Usher, Chair, Compass, GITMO and Reconcilation: thoughts on things Anglican

Two weeks ago I was honored to accompany one of the ushers at the Washington Cathedral for the Evensong and reception recognizing volunteers at the Cathedral. Don Matthews was honored for fifty-five years of service. It is an amazing accomplishment. Don continues his ministry at St. Peters, Lewes, the village by the bay and the big waters. He is among the faithful ministers of the altar, historian, usher and a caretaker in the house of the Lord. His ministry is among the "things Anglican" that remind us that service in the Lord's house is high among what makes for our perfect freedom.

While there I took pictures of several things more or less pertinent to this blog and perhaps of interest to readers of Preludium:

The cathedra, with its inscriptions carved in the Glastonbury stone chair, an adaptation of the Chicago- Lambeth Quadrilateral: "Holy Scripture and Apostolic Creed + Holy Sacrament + and Apostolic Order." The reference to "Apostolic Creed" and "Apostolic Order" accent further then does the Lambeth Quadrilateral the claims to authority of both creed and order. The Chicago version of the Quadrilateral refers only to the Nicene Creed. The Lambeth version refers to "The Apostles' Creed as the Baptismal Symbol." Both versions refer not to "Apostolic order," but to "the historic Episcopate." Inscribed into the cathedra, perhaps a stronger claim to Apostolic power was in order. It looks like a very uncomfortable seat.

Things Anglican include odd ways of remembering: The stone for the cathedra comes from Glastonbury Abbey. Gladstonbury is a sometimes mystic source of connection between Anglicanism and the Cup used at the Last Supper.

In front of the cathedra, inlaid in the stone floor is a version of the compass rose symbol of the Anglican Communion. So behind the bishop is a paraphrase of the Quadrilateral. In front is the symbol of the Communion, whose words are "The Truth Shall Make You Free."

Truth, it turns out, is not a matter that keeps us at rest, but rather motivates us to action, to places where there are no seats, comfortable or otherwise. Anglicans know that. There was an interesting meditation on the Compass Rose over at Episcopal Cafe. Read it HERE.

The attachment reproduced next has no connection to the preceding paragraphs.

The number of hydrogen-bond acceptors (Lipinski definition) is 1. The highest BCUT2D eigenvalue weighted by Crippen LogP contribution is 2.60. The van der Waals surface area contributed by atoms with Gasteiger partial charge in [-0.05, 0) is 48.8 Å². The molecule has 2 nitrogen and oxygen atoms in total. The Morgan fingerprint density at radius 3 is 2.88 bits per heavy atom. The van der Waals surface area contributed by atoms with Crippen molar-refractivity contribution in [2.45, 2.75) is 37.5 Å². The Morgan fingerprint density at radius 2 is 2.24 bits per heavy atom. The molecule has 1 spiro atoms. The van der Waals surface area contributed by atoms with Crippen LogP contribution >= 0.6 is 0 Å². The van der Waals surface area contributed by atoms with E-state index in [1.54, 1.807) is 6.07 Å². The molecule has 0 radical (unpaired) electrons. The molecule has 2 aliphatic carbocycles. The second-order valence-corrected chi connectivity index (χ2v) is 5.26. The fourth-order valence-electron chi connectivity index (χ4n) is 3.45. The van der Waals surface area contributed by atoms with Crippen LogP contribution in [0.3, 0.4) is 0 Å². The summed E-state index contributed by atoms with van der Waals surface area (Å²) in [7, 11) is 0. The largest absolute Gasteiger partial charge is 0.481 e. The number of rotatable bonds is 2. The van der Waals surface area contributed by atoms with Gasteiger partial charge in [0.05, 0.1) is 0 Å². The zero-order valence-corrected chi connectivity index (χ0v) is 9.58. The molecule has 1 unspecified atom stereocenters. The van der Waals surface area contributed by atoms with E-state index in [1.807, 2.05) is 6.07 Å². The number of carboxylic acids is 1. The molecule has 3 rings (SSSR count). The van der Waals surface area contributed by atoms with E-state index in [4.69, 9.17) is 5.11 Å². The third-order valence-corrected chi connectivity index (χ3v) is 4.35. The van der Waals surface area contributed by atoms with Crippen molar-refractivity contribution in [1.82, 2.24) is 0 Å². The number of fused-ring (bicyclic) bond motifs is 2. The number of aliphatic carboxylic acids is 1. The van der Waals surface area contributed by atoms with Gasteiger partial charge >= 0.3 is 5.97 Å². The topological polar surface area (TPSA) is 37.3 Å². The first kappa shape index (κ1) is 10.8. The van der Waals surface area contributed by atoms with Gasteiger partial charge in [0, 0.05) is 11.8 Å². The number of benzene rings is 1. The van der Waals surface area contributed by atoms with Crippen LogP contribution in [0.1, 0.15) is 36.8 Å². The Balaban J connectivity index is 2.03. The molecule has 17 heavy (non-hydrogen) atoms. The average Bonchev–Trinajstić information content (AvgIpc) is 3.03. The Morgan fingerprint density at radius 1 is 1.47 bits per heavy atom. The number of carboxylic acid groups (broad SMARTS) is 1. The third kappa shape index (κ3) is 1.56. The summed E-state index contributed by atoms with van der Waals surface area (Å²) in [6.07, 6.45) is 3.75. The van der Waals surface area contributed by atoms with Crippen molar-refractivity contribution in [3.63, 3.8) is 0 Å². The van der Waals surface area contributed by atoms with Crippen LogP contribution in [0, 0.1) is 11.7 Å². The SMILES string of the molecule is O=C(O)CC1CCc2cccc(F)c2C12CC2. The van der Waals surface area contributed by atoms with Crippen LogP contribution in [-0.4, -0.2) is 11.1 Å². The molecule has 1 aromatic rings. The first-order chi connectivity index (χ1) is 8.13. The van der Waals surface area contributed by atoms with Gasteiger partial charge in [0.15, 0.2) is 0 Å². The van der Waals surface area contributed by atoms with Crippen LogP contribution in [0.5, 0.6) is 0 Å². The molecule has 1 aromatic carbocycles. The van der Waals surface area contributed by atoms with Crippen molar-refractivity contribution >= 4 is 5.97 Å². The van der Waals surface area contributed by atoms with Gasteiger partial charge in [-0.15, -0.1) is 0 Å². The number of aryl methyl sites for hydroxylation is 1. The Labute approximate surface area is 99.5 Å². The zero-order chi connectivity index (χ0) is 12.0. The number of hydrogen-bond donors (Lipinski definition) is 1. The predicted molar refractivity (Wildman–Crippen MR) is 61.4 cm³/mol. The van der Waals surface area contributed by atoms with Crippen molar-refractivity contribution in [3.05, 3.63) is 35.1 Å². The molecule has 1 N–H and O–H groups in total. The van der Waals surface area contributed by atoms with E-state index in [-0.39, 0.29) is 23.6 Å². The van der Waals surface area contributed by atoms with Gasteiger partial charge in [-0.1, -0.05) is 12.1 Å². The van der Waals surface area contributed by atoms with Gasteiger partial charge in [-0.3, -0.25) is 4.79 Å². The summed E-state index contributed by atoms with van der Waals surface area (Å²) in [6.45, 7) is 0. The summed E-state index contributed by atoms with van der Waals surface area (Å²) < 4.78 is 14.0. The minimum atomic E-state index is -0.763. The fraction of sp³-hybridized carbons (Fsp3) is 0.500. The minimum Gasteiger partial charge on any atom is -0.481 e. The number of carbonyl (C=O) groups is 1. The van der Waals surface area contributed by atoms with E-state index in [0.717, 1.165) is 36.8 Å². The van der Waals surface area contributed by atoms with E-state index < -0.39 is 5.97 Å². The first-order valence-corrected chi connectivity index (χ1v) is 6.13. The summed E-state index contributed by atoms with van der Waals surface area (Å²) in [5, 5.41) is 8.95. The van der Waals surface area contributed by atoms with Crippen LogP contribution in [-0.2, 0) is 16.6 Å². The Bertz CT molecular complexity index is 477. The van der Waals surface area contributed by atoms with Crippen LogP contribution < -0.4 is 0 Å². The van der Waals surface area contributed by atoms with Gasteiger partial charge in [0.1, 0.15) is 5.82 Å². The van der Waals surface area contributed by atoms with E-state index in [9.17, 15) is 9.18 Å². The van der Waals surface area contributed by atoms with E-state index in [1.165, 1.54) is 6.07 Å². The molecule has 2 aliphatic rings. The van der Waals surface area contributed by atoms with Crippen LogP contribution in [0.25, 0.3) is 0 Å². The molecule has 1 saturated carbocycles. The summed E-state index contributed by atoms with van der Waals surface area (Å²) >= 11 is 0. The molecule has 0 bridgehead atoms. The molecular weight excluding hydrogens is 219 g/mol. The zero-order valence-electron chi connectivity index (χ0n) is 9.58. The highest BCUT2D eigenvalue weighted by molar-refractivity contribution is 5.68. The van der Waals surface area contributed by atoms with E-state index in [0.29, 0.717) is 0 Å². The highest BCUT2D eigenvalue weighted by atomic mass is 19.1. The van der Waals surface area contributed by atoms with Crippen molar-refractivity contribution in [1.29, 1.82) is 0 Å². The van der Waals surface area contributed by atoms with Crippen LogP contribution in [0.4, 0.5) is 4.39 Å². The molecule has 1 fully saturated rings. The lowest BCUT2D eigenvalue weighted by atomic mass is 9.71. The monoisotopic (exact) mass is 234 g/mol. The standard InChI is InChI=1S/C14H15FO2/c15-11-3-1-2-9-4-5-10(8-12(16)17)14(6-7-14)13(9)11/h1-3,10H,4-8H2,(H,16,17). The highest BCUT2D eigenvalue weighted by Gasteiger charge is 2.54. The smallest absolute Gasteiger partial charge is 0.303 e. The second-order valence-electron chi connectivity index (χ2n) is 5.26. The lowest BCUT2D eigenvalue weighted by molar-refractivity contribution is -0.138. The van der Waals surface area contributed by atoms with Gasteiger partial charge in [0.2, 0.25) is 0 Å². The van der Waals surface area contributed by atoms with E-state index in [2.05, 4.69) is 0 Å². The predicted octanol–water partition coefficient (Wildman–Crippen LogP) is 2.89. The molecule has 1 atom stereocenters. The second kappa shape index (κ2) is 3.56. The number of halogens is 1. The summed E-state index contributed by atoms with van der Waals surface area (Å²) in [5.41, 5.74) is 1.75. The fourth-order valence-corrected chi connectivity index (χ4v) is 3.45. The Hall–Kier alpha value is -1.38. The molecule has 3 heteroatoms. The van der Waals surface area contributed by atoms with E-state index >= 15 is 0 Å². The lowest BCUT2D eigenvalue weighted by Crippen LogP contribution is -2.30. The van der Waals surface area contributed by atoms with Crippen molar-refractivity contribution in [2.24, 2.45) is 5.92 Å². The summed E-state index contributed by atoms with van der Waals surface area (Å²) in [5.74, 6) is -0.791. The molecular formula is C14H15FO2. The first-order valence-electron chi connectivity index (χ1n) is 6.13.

And then, while off to find the men's room down stairs, I saw again, carved into the stone on the stairwell, GITMO. I had seen it before but had always assumed that it denotes some stonemason, or was the stonemason's idea of some sort of masonic graffiti.

But no, it was the abbreviation that most of us never heard of before the United States government authorized extreme forms of interrogation at Guantanamo that led to the accusation that the US condones torture. It is the same abbreviation GITMO, used by the military and others in reference to Guantanamo. Dean Sayer who died recently had that stone inscribed in 1964 in honor of that unusual community. Over the years you can see the marks of people's hands who have touched the stone.

Given what has transpired there, perhaps now there ought to be a rack of votive candles that can be lit by pilgrims in penance for the national shame of having allowed this sort of interrogation to happen. Perhaps this can be a bit towards the reconciliation that needs to come.

Sometimes, it appears, we remember places and things for one reason, and then in our fallen state we find they are reminders of other more painful matters.